Wednesday, March 16, 2005
Mars Colonies Coming Soon?
By John Roach
National Geographic News
As rovers and orbiters continue to scour Mars for more signs of water and the potential for extraterrestrial life, space scientists and enthusiasts are champing at the bit to put humans on the red planet.
In recent months, spacecraft roaming and orbiting Earth's closest neighbor have identified regions where large supplies of water may be accessible from the surface. They have also located areas where gases such as methane could support oxygen-producing bacterial life.
Such discoveries are raising the possibility that life lives on Mars today, did so in the past, and with the help of humans, could do so in the future. To find out for sure, space scientists and enthusiasts say humans need to travel to Mars.
"There's no question we'll ultimately go there. It's a matter of when, not if," said Lynn Rothschild, an astrobiologist at the NASA Ames Research Center in Moffett Field, California. (Astrobiology is a branch of biology that searches for extraterrestrial life-forms.)
Robert Zubrin is the president of the Mars Society, a Colorado-based organization that promotes human exploration and settlement of the red planet. He said the technology exists to put humans on Mars within a decade.
"We are much closer to being able to send humans to Mars today than we were to being able to send men to the moon in 1961, when [United States President John F. Kennedy] started the Apollo program," Zubrin said.
Under the leadership of Kennedy, humans first set foot on the moon July 20, 1969. Given similar visionary leadership, Zubrin said, humans can walk on Mars within the decade and begin the process of colonization.
The surface temperature of Mars is –81° Fahrenheit (–63° Celsius). The planet is bombarded by ultraviolet radiation, and its atmosphere is about 95 percent carbon dioxide.
While such conditions are less than ideal for Earthlings, there's "nothing about Mars today except [ultraviolet] radiation on the surface that would preclude life from surviving there," Rothschild, the NASA astrobiologist, said.
Any life would need to be shielded from the high levels of ultraviolet radiation on the surface and presumed oxidants, she added.
Rothschild noted that surviving is different from thriving, multiplying, and spreading. For humans to thrive on Mars and to have a continued presence there, they will need to transform the atmosphere and climate to suit human needs: The atmosphere needs to be full of breathable oxygen and the climate warm enough for liquid water.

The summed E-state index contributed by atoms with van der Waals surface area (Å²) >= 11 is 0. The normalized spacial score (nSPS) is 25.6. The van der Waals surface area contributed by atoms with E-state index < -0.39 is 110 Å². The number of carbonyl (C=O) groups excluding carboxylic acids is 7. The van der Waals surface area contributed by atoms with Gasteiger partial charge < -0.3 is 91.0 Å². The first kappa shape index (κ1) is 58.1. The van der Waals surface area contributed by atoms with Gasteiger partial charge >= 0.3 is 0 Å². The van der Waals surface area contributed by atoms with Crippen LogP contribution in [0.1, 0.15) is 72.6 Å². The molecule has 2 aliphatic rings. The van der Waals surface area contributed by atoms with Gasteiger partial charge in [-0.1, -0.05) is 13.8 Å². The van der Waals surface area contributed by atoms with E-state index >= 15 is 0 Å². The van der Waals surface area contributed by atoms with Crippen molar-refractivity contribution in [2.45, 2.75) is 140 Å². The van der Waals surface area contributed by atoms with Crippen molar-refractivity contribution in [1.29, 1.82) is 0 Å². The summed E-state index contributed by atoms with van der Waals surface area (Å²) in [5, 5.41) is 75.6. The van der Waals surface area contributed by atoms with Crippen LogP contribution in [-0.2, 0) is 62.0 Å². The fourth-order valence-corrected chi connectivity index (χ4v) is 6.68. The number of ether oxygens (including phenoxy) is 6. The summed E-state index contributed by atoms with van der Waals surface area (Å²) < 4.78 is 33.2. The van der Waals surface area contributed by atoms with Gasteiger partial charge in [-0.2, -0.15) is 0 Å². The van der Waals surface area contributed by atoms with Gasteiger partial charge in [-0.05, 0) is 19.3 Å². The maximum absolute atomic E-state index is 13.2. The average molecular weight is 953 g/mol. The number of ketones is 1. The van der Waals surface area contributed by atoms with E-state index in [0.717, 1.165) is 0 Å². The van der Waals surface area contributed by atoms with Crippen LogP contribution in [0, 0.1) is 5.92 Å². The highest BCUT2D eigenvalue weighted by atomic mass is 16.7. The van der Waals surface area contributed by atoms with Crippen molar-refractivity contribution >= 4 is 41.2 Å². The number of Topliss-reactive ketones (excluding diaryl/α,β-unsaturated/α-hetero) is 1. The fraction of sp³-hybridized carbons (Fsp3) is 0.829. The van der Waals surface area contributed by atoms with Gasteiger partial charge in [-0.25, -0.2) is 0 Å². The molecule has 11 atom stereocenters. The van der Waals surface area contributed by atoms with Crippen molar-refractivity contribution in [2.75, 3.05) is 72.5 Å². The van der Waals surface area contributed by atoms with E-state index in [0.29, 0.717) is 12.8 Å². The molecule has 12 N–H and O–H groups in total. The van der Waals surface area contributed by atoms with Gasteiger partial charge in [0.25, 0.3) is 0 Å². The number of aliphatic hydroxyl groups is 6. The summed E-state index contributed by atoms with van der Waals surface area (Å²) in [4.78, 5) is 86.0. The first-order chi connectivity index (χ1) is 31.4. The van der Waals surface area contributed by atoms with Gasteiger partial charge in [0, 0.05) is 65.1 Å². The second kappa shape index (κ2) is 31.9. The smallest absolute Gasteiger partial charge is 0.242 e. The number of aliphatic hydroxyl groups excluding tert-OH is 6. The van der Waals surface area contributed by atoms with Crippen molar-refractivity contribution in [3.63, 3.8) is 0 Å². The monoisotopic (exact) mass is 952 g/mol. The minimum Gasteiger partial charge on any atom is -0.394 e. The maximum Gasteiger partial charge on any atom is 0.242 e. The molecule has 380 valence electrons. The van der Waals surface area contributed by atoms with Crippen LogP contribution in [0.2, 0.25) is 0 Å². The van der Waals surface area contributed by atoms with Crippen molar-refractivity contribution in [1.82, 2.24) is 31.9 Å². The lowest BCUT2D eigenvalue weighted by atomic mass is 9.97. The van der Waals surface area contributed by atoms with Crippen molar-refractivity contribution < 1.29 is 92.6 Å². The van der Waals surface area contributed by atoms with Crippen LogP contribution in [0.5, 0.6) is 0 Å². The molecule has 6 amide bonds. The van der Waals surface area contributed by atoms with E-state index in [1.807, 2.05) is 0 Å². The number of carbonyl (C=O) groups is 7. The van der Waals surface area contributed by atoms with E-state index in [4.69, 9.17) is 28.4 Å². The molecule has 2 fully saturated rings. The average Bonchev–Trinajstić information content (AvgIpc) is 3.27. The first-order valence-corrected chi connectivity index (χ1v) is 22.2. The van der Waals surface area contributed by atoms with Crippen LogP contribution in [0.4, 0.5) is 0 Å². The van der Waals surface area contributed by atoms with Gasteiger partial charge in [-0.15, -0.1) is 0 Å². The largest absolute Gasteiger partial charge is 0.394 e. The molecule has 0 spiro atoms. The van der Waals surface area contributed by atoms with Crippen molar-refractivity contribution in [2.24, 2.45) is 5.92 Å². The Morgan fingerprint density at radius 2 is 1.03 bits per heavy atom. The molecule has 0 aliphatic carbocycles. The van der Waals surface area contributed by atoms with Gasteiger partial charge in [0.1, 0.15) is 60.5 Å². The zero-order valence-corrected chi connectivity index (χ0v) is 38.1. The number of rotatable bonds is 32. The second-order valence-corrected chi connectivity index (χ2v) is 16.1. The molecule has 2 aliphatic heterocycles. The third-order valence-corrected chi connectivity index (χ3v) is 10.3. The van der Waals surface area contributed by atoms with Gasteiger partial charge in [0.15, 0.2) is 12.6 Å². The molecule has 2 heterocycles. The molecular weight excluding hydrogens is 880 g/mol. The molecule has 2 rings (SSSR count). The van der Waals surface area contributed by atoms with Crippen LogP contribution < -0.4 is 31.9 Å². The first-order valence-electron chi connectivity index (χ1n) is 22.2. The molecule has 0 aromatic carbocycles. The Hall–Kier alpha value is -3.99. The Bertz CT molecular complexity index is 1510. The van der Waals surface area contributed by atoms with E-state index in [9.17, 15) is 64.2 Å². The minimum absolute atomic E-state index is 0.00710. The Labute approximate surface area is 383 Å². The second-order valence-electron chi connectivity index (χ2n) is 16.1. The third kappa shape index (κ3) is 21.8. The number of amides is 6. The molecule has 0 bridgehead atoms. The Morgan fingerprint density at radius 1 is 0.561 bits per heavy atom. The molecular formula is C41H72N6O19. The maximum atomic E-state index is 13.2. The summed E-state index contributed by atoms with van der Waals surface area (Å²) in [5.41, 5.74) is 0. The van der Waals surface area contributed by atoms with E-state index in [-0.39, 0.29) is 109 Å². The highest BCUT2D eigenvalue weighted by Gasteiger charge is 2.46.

Many scientists believe that billions of years ago, Mars was a warm, wet place. Such conditions may have been more hospitable to life. Scientists also believe that the red planet can be transformed to support life again, including human colonies.
The process of transforming a planet to make it hospitable for humans is known as terraforming. NASA scientists, groups such as the Mars Society, and Internet-based communities such as Red Colony continually discuss how to colonize and terraform Mars.
While no single method or process is considered best, Rothschild said the common goal is breathable air and drinkable water. "If you get oxygen and liquid water, you can do a whole lot," she said.
Rothschild's major concern about human exploration of Mars is that the mere presence of humans will contaminate the planet and potentially compromise any life that may be there.
"If you're trying to look for indigenous life and you contaminate the area, it will be difficult to prove it's not just something you brought along with you," she said.
Zubrin said not to worry. Modern biological techniques allow scientists to determine the genetic identity of any microorganism.
By way of example, Zubrin pointed to the anthrax attacks in Washington, D.C., and New York City in the fall of 2001. "Scientists were able to determine that the microbes in question were not only anthrax, but that the anthrax stock in question originated from a lab in Ames, Iowa and, furthermore, that the [anthrax] had been taken from the Ames lab in 1987," he said.
Zubrin said scientists, using similar techniques, could determine if microbes potentially found on Mars are from a space-launch site on Earth, from material ejected during an asteroid impact millions of years ago, or truly Martian life-forms.
Rothschild, meanwhile, pointed out the potential political risks of endorsing Mars colonization. She said human lives may be lost during trips to Mars and few politicians have the will to allow astronauts to die under their watch.
"But there are plenty of people who are willing to take that risk," she said. "There are people who will take a one-way ticket to Mars. There are plenty of volunteers."